Over- and Under-Treatment of Hypothyroidism Is Associated with Excess Mortality: A Register-Based Cohort Study.Thyroid. 2018 05; 28(5):566-574.T
This study investigated the association between hypothyroidism and mortality in both treated and untreated hypothyroid patients, and the consequences of over- and under-treatment with respect to mortality.
PATIENTS AND METHODS
This was a register-based cohort study of 235,168 individuals who had at least one serum thyrotropin (TSH) during 1995-2011 (median follow-up 7.2 years). Hypothyroidism was defined as at least two measurements of TSH >4.0 mIU/L within a half year spaced by at least 14 days, or one measurement of TSH >4.0 mIU/L and two filled prescriptions of levothyroxine the following year. All-cause mortality rates were calculated using multivariable Cox regression analysis adjusted for age, sex, and comorbidities using the Charlson Comorbidity Index.
Mortality was increased in untreated hypothyroid individuals (n = 673; hazard ratio [HR] = 1.46 [confidence interval (CI) 1.26-1.69]; p < 0.001) compared to euthyroid controls. Results remained significant even when subdividing according to mild (TSH >4.0 mIU/L and ≤10 mIU/L; p < 0.001) and marked hypothyroidism (TSH >10 mIU/L; p = 0.002). Mortality was increased in both treated and untreated hypothyroid individuals for each six months a patient had increased TSH (HR = 1.05 [CI 1.02-1.07], p < 0.0001, and HR = 1.05 [CI 1.02-1.07], p = 0.0009, respectively). In patients who received levothyroxine, the HR for mortality increased by a factor 1.18 ([CI 1.15-1.21]; p < 0.0001) for each six months a patient exhibited decreased TSH. This finding was essentially unchanged after stratification by disease severity (mild or marked hypothyroidism) and age (older and younger than 65 years).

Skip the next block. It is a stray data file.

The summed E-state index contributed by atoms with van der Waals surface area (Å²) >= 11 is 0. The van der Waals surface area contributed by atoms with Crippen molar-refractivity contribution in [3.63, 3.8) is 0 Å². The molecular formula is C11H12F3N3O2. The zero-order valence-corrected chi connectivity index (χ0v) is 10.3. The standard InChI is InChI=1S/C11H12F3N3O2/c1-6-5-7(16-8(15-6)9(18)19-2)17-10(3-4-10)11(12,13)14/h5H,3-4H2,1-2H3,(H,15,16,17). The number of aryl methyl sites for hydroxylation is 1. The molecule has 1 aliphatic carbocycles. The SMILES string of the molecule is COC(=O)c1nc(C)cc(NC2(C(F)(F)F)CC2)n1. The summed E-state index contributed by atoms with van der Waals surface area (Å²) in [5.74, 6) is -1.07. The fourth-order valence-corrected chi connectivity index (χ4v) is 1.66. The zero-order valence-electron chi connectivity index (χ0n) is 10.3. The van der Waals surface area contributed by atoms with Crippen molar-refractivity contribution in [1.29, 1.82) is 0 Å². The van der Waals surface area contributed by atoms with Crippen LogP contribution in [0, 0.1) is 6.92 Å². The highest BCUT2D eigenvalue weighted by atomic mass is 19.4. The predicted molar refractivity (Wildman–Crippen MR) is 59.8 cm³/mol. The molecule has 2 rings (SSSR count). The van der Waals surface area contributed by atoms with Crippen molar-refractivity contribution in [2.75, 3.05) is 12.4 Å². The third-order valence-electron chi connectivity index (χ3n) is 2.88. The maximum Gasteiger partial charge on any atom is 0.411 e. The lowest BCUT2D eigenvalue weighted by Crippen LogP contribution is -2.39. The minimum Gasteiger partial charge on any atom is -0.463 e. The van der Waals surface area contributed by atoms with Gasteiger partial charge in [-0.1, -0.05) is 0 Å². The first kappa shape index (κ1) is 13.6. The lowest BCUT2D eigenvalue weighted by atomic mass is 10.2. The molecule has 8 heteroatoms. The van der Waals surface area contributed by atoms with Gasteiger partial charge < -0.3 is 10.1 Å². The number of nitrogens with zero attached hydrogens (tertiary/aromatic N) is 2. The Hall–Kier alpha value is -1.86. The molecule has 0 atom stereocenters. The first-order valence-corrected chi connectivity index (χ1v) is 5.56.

Mortality was increased in untreated but not in treated hypothyroid individuals, independently of age and severity of hypothyroidism. Duration of decreased TSH in treated individuals had a greater impact on mortality than did duration of elevated TSH. These results stress the need for close monitoring of treatment in individuals receiving thyroid hormone replacement therapy.